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Hi folks, still searching for a poodle for my family and just found a very special dog on petfinder.
10 month old Newfoundland-poodle mix. 100lb. And growing.

 

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One of Zephyr's friends is a Newfoundland-poodle mix named Newman. He is a nice dog, although I don't really see the poodle in him. He is black with a harsh wiry coat, probably about 100 lbs . He is very laid back, doesn't play much, so Zephyr tends to run circles around him a lot. They were in an obedience class together when they were both youngsters, and now they meet sometimes in the park where we walk every day.

Have you met Auggie?
 

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This is a super cute fellow. A warning - some of these poodle mixes especially between very differently structured dogs can wind up with major orthopedic problems. There was a sweet newfie/poodle cross in a poodle rescue group here who is basically going to be on pain management for life because of numerous deformations in his shoulders, legs and hips. His story is here if you scroll down: Latest News
That's not to say this boy is not deserving of a loving home - especially since this is an adoption situation and no money seems to be going to a "breeder" - but it's something to be aware of.
 

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Although @Oonapup is totally correct about the dangers of mixed breeding different size and shaped dogs. You wouldnt necessarily be any better off with a rescue dog that has been labelled as 'purebred'. I fostered a 'purebred' chihuahua who was not well bred and had two bad knees at 6 which will probably need expensive surgery.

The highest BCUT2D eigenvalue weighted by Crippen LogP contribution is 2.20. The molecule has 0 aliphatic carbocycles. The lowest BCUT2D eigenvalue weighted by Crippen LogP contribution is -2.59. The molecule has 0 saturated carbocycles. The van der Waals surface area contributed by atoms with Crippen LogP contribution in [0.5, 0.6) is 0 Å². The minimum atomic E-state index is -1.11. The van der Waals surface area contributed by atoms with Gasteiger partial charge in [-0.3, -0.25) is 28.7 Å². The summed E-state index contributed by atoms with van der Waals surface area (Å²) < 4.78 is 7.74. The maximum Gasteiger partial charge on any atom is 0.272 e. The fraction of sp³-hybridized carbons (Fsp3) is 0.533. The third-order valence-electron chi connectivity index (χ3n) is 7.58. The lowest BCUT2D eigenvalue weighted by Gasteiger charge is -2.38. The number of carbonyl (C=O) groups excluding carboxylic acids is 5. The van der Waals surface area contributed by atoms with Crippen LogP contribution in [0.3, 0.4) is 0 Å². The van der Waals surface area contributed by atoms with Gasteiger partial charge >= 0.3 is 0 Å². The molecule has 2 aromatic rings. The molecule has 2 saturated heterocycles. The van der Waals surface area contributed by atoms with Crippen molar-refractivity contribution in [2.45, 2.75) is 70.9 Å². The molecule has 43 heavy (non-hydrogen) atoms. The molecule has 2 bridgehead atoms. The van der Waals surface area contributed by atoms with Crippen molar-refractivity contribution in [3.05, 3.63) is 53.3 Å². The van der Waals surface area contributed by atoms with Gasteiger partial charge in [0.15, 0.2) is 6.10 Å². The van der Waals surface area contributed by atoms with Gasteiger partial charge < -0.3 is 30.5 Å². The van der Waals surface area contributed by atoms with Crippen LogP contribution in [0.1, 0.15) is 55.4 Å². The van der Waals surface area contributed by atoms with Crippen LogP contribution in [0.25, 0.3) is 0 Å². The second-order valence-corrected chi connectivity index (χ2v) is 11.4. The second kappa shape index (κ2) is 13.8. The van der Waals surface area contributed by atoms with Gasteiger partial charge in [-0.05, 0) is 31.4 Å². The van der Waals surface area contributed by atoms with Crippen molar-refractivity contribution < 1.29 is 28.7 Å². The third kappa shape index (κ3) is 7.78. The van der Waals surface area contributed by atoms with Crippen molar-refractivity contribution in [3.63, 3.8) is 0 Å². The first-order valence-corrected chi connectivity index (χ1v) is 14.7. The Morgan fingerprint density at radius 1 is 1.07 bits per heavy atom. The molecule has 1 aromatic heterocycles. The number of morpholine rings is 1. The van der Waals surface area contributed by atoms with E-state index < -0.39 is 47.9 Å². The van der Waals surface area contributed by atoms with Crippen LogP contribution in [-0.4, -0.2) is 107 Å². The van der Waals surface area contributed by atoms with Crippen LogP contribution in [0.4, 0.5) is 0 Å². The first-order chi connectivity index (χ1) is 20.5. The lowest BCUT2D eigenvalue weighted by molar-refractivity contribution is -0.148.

I looked at rescues before going for a breeder. My method of selecting a rescue dog is very different from when I select a breed from a quality breeder.

For a rescue breed does still matter but not as much. Its better to understand why you want that breed rather than finding any dog of that breed because a rescue dog may not have the qualities of its breed (sometimes bred dogs dont either but thats another discussion).

So if you picked the standard poodle for its non-shedding coat and athleticism then I would be cautious of a spoo-newfie mix. But I would still call and inquire, see if he matches your needs.
 

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I'd expect hip dysplasia at a minimum. Also I'd be afraid of the grooming for that dog. I can't imagine what a groomer would charge for a dog that big. Some probably wouldn't be able to accommodate the size.
 

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The bottom line with rescues is that you honestly do not know what you will get in terms of behavior and health issues. Are you able to apply and then meet him? Have an honest conversation with the foster parent?
 

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Discussion Starter #7
I'd expect hip dysplasia at a minimum. Also I'd be afraid of the grooming for that dog. I can't imagine what a groomer would charge for a dog that big. Some probably wouldn't be able to accommodate the size.